Dear Open Readers,

Both boys had their open house on the same evening. I dropped Gabriel off at his school. Lucas and I boogied to his school.

Lucas was eager to show me around his classroom and all the incredible work he’s done. We went station to station. I saw his artwork – portraits, rockets, snowflakes, skull face. He made a slide show presentation on his computer. I read his poem. I delighted in his flutes. He showed me the squids, ready to be dissected. This was his little world. But to me it wasn’t little; it was grand! Lucas was so proud to show me the recycling bins, the aquarium, assigned classroom jobs and of course the accumulated chuck bucks.

More importantly, I noticed Lucas is really thriving… emotionally, mentally, socially. I’m proud of him because of “who” he is, NOT “what” he does. It’s an incredible belief to know that he is worthy for who he is… a child of God with that infinite creative spark for potential and endless possibilities!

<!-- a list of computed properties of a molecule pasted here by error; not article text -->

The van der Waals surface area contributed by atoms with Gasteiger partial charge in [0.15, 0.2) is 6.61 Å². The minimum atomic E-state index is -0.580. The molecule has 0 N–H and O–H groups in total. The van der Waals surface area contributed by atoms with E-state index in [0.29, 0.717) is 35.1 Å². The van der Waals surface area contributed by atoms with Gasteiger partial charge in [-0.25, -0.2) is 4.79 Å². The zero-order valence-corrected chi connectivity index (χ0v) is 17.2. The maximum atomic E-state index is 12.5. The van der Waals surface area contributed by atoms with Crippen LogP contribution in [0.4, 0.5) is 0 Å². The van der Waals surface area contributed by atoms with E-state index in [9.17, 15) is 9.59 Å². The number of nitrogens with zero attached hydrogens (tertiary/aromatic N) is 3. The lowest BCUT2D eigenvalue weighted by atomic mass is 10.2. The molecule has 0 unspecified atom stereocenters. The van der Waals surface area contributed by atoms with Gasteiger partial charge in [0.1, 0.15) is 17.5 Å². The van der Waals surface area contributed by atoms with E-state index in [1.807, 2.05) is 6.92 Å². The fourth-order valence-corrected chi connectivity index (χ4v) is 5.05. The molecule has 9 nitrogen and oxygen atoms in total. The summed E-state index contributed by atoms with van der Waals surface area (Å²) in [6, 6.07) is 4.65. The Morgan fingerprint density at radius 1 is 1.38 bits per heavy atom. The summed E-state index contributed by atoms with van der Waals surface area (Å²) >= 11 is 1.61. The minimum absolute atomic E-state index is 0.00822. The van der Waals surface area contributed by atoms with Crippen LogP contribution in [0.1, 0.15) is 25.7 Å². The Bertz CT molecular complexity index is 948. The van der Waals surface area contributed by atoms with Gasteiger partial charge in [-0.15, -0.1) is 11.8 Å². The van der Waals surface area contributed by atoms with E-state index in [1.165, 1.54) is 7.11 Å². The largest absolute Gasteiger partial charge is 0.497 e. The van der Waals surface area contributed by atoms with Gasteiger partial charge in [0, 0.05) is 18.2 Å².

Next, Lucas and I headed to Gabriel’s school. Gabriel waited patiently for us. I examined the map of colleges that the senior students were accepted. It peaked my interest. Where will Gabriel go? He had an idea but that may very well change. I listened to the requirements of several schools, learning which schools offer his gaming interest… Full Sail University, University of Rochester, California Polytechnic State University, University of Irvine. Yes, Gabriel is only in 8th grade but better to be prepared.

Gabriel showed me his plant science project. Each plant listened to a different type of music – rap, heavy metal and jazz. And certain plants had deeper roots based on the type of music.

But Gabriel was ready to leave.

They both had successful years in different ways. They are growing and expanding. They are learning new ways. They are collaborating and working solo. They are learning different teacher styles and their own styles. They are learning how to socially get along with others. They are welcoming different perspectives.

It’s not an easy task raising boys; but one day, they will become men. We do our best. We teach them responsibility and accountability. And one day, yes one day, they will spread their wings and soar. Until that day, I continue to watch carefully, compassionately, enthusiastically, and loving. It’s their journey. Thankfully, I’m not in control.